The article focuses on the use and misuse of the concept nation in the East-Central European “status laws”, with a special attentiveness on the Hungarian law. East-Central European states redefined their polity in national terms after the breakdown of communist regimes. This was reflected in the first phase in the constitutions and in the laws on citizenship, while in the second phase one may observe this awareness in the framing of the so-called status laws. The author analyses the question within the framework of nationalism. Nationalism, in this approach is the institutionalization of societies on national basis, and it is uses as a neutral term. The status laws – besides offering several favors and benefits – brought in the center of attention the definition and redefinition of the nation. The debates around the status laws, especially around the Hungarian one, brought again into the center the two different – political and ethnocultural – conceptions on the nation. The dispute went parallel on domestic, bilateral – Hungary and its neighbors, and international level. Roughly, one may state that the discussion reflected the two conceptions on Europe: that of the states and that of the nations. The author suggests that it would be advantageous for a better understanding of the status law syndrome to refrain using the concept of political nation, and recognizing that – both in the “West” and in the “East” – societies, states are institutionalized on ethnocultural basis. The term political nation should be dismissed and replaced with citizenship.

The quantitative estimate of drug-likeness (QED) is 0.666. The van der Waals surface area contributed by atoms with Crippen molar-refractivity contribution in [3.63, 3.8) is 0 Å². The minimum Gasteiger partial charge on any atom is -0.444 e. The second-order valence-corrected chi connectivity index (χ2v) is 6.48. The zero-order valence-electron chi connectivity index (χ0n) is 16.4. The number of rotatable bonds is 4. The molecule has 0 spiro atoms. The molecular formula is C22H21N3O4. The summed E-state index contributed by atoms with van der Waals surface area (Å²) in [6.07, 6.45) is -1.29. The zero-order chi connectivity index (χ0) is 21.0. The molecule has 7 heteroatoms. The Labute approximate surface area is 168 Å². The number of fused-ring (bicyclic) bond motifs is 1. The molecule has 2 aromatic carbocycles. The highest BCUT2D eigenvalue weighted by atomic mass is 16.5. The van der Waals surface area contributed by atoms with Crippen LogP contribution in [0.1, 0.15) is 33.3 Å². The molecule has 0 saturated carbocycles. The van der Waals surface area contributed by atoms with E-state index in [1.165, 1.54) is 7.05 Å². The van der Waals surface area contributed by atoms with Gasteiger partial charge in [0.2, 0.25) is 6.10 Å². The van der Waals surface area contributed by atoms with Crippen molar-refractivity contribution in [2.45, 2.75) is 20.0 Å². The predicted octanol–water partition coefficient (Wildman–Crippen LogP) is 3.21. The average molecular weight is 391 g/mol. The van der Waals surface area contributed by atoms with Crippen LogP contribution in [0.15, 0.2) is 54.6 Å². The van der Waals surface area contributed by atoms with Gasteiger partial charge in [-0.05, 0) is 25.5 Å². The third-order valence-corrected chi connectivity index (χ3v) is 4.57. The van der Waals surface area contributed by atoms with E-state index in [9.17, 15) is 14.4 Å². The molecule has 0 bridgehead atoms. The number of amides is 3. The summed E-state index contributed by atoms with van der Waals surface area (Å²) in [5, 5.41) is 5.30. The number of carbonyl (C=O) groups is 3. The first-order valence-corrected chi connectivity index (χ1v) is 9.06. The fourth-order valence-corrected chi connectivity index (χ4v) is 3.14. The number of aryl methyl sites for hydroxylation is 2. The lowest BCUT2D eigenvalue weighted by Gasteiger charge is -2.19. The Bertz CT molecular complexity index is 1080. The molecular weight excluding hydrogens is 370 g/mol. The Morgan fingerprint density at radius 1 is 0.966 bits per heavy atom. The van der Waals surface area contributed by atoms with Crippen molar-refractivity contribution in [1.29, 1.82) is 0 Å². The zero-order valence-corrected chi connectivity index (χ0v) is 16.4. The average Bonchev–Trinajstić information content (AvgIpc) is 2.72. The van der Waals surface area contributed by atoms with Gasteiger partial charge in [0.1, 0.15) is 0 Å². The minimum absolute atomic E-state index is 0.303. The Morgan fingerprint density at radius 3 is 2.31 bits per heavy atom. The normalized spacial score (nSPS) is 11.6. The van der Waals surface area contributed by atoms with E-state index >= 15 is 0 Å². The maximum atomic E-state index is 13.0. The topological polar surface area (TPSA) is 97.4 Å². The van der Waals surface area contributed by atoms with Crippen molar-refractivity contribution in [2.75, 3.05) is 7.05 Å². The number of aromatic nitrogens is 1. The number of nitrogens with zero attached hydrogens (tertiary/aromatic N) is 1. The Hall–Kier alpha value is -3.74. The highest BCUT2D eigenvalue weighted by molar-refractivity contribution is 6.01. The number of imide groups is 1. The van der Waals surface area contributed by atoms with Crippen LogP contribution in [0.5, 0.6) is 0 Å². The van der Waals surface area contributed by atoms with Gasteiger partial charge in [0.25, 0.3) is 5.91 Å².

Zsuzsa Csergő and James M. Goldgeier: Virtual Nationalism in Comparative Context: How Unique is the Hungarian Approach?
Contrary to expectations, kin-state activism in Central and Eastern Europe has increased despite a substantive improvement of minority rights in most societies in the region and the fact that most of these countries are now either part of the EU or expect to join in the near future.  This paper outlines the types of kin-state strategies that have emerged as popular in the region, with a focus on the Hungarian case but also a discussion of the strategies pursued by Romania and Russia.

Iván Halász: The Ethnicity and Territory in the Central and Eastern European Status Laws
The article focuses on the models of Kin-Minority Protection in Central and Eastern Europe. This question is very actually since the rejection of Hungarian Status Law. The crucial points of article are the relationship between the citizenship and ethnicity, the connection between ethnicity and territory, the role of language, religion and culture in the definition of national affiliation and the peculiarities in the contents of laws on co-nationals living abroad. The article states the problem of Kin-Minority Protection in the historical perspective too.

Balázs Majtényi: Utilitarianism in Minority Protection? Status Laws and International Organisations